This is the version of the essay we will use on Saturday, May 18.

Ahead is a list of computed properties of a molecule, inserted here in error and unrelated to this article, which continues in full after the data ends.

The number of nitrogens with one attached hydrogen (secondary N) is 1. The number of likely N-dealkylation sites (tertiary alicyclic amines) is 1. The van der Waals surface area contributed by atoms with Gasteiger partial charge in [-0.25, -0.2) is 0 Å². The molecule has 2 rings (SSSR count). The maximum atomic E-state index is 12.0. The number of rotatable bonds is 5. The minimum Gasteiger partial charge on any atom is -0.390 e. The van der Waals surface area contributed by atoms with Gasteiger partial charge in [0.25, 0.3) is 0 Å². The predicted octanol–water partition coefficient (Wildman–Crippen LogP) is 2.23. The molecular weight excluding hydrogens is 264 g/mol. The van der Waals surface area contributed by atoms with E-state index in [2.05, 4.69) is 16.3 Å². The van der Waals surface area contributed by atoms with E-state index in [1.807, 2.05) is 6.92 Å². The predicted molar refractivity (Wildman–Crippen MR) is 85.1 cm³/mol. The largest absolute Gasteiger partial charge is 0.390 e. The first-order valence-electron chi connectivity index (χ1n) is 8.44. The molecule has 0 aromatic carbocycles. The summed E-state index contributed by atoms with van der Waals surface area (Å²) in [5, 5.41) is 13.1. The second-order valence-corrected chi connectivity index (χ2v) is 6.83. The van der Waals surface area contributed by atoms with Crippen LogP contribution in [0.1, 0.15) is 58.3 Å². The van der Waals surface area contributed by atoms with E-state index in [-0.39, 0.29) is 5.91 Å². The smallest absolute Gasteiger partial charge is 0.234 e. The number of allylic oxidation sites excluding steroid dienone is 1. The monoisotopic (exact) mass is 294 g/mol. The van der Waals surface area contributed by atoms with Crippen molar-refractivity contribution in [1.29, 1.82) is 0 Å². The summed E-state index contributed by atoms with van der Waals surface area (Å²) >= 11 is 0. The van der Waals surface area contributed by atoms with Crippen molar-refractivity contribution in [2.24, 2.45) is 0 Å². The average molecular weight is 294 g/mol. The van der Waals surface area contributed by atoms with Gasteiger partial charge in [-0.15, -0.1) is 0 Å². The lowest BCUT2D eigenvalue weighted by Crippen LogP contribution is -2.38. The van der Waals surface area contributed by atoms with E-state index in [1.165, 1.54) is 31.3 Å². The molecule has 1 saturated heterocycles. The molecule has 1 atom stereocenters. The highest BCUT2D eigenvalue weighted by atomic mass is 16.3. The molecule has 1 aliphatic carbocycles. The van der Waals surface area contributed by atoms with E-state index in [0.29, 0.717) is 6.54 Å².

Rational thought is carried out with concepts. When we describe a book, a stone or a fictional character, we use concepts to do it. For example, we have a concept of stars as nuclear furnaces, but also as distant points of light. Books, stones, Batman and stars are all objects. An account of what rationality is requires an account of the relation between concepts and objects; what relation does the thinking in our heads (our concepts) have with the external world (objects)? That relation is how the world makes sense to us; it is how meaning is generated. Ray Brassier, against much of contemporary philosophy, insists on a rigidly realist position: our concepts do give us access to the real world, based on the identity of the object.